That’s how meaningful that victory was to the Dodgers; it was truly an emotional experience. The fans loved that team and finally saw it succeed on the biggest stage.
“Nobody in Brooklyn slept for about a week!” Erskine said.
Winning the World Series forever cemented Brooklyn as a special place for Erskine. He had his greatest years in Brooklyn and said he pitched his three best games in Crown Heights: the 14-strikeout World Series performance in 1953 and no-hitters in 1952 and 1956. More importantly, he felt a connection to the borough and the fans. He quickly became a fan-favorite for his demeanor on the mound and his willingness to give back to his community.
“He was a gentleman all the way through,” said Father Danny Murphy, former pastor at St. Saviour, Park Slope, and former New York Mets chaplain who grew up a diehard Brooklyn Dodgers fan. “He never badmouthed other players. We supported and appreciated that.”
“Erskine was one of the heart and souls,” said Brother Robert Kent, O.S.F., head varsity baseball coach and alumni director at St. Francis Prep, Fresh Meadows, who also grew up a Brooklyn Dodger fan. “He was reliable in the clutch all the time. He was definitely a guy who was true to Brooklyn.”
Unfortunately, starting in 1958, Brooklyn was no longer home to the Dodgers, as ownership decided to move the team to Los Angeles. Erskine said the move didn’t have as much of an effect on the younger players, like Don Drysdale and Sandy Koufax, as it did on the veterans, like Hodges, Duke Snider and himself.
“It was a very strange feeling flying from Dodgertown in Vero Beach out west rather than up north to Brooklyn,” Erskine said.
He did say it was an honor to start the first-ever game for the Los Angeles Dodgers — a 6-5 victory on April 15 over the San Francisco Giants, who also packed up from New York City to move west.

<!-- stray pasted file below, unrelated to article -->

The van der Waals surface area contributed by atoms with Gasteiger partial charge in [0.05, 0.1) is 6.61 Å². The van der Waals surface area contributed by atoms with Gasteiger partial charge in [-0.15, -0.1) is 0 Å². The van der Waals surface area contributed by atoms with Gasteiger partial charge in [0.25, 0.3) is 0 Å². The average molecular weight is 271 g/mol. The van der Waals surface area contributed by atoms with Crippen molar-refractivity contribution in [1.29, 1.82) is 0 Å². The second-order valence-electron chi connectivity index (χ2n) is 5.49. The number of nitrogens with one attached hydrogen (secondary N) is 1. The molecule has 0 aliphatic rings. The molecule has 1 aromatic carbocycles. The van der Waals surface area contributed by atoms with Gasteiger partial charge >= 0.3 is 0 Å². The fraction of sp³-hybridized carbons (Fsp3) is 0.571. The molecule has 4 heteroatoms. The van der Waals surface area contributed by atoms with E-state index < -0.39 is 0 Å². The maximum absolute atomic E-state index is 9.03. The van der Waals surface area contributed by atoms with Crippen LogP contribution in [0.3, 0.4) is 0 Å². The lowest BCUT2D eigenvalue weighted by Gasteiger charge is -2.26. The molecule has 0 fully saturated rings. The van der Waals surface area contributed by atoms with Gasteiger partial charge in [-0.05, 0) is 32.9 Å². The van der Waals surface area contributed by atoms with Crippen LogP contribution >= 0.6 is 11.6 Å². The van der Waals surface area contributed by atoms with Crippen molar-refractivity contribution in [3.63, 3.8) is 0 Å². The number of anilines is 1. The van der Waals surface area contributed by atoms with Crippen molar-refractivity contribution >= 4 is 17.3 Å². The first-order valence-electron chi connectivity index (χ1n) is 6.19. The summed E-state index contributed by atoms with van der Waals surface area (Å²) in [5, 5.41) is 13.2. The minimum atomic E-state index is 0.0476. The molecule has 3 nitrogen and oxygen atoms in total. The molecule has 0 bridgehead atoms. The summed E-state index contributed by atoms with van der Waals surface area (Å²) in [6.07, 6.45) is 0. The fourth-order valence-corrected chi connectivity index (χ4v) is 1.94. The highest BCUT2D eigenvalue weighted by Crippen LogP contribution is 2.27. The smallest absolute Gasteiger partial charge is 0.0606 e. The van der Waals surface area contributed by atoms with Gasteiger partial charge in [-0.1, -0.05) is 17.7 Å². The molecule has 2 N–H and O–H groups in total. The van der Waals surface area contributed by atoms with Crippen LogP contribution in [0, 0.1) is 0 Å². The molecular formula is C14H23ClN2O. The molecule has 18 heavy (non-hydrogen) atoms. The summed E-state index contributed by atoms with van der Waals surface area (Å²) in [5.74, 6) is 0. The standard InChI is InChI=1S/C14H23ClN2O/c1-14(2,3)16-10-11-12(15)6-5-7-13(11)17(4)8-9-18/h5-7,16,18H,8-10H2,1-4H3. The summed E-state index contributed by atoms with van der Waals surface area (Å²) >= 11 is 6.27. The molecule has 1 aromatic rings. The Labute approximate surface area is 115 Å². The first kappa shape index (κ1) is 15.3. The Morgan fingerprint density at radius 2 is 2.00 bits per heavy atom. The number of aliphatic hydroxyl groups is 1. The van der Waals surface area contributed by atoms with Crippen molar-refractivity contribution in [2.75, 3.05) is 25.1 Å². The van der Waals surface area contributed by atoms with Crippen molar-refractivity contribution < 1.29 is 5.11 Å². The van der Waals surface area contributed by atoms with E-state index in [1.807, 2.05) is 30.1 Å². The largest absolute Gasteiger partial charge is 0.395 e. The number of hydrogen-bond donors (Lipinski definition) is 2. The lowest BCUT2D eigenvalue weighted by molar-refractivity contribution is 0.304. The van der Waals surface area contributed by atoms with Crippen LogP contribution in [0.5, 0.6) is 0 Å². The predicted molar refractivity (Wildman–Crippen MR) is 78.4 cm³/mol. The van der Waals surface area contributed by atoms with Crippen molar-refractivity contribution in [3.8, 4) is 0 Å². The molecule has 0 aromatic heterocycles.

Just like starting that game, there were many honors throughout Erskine’s life and baseball career. Reflecting back, he said he was beyond honored when the borough renamed Exit 15 on the Belt Parkway as “Erskine Street.”
“I never made the Hall of Fame, but to have a street named after me in Brooklyn was even more of an honor,” he said.
Adding to the honors, Erskine received the ultimate that will forever connect his Brooklyn legacy with his family. His grandson, Luke Short, promised Erskine that if he had a girl, he would name her “Brooklyn.”
Short’s first two children were boys, but sure enough, Brooklyn Short was born two years ago, bringing full circle what playing baseball in the borough meant to Erskine.
“The fans in Brooklyn meant so much to me, so to now have a great-granddaughter with the Brooklyn name is something that’s very special,” he said.
To this day, Erskine said he still receives fan mail from Brooklyn at his Anderson home, where he resides with Betty, his wife of 72 years. Brooklyn is where it all began, and Erskine continues to reminisce about the good old days in Brooklyn Dodger Blue.
“I was just a skinny kid from Anderson, Indiana lucky enough to play ball in front of the great fans in Brooklyn,” he said.
On the contrary, it was the fans of Brooklyn who were the lucky ones to have the pleasure of watching him pitch.
Contact Jim Mancari via email at firstname.lastname@example.org.